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Toad Rage
by Morris Gleitzmann

Morris Gleitzman is an Australian writer whose books cater mainly to children eight to twelve years old. His writings, though humorous, have dealt with serious issues such as death and AIDS. This story focuses on the issue of hatred through the adventures of a young cane toad, Limpy. It also illustrates the political side of human nature, which is one sad explanation as to why the good or the diligent are sometimes overlooked.

Toads are being killed intentionally by vehicles zooming along the highway each day. Limpy wonders why humans detest toads so much, but his family has no idea. They boil it down to “that’s the way it’s always been”. Such an answer, however, is unsatisfactory and Limpy decides to find out the truth from humans themselves. He learns that the only way to them is to make a daunting journey up north to the gas station where they congregate. Leaving behind the love of his parents and sister, Charm, he undertakes the task on foot.

Upon reaching his destination, Limpy sees other animals and is surprised at how affectionately they are treated by humans. That same treatment however, does not extend to him. He decides that humans will only treat toads well if they become popular, just like the platypus, kookaburra and the echidna. These animals are loved so much that humans even dress up to look like them and make stuffed toys in their likeness. He gets the idea of being a mascot and decides to latch on to a truck heading south, where the Olympic Games are taking place.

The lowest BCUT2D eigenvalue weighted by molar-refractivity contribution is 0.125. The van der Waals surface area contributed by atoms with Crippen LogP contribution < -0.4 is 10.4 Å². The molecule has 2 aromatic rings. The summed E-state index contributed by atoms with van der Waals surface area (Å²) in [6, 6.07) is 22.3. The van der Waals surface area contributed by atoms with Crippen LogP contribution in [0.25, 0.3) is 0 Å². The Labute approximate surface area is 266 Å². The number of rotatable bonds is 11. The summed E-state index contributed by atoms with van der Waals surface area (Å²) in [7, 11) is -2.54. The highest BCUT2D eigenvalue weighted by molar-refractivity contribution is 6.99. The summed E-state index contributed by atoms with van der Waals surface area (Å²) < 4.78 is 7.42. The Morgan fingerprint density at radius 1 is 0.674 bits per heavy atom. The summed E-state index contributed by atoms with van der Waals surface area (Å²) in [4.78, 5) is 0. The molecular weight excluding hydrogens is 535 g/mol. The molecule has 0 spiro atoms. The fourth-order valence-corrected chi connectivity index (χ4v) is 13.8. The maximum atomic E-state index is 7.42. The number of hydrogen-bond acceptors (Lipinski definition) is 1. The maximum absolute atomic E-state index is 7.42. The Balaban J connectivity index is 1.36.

Limpy’s quest for popularity is not without its dangers. He gets harassed by teenagers, security guards and even dogs. But some good things too happen along the way. Prey become pals: fruit flies tell him about opportunities at the Olympic Games and a mosquito shows him the way to the stadium. He also gets the surprise companionship of his cousin Goliath, who gets accidentally stuck in the same truck that Limpy is on. Although he does get the coveted mascot role, Limpy finds unexpected stardom through his friendship with an Olympic athlete. His euphoria, however, is short-lived as he realizes that being in the limelight around humans has its own disadvantages.

Limpy’s quest for an answer does not end with this book. He continues his search for how to live in harmony with humans in sequels such as Toad Heaven and the most recent, Toad Surprise

Toad Rage won the Young Australian Best Book Award (Older Readers) in 2001.

P.S – Just a little general knowledge about cane toads: They were first introduced into Australia from Hawaii in 1935 in the hope that they would prey on cane beetles, which were pests to sugar cane plantations. What happened instead was an over-multiplication of cane toads which in turn became a problem to the ecosystem. Cane toads can squirt out a poisonous milky substance when threatened and even its skin is lethal when ingested by most predators.


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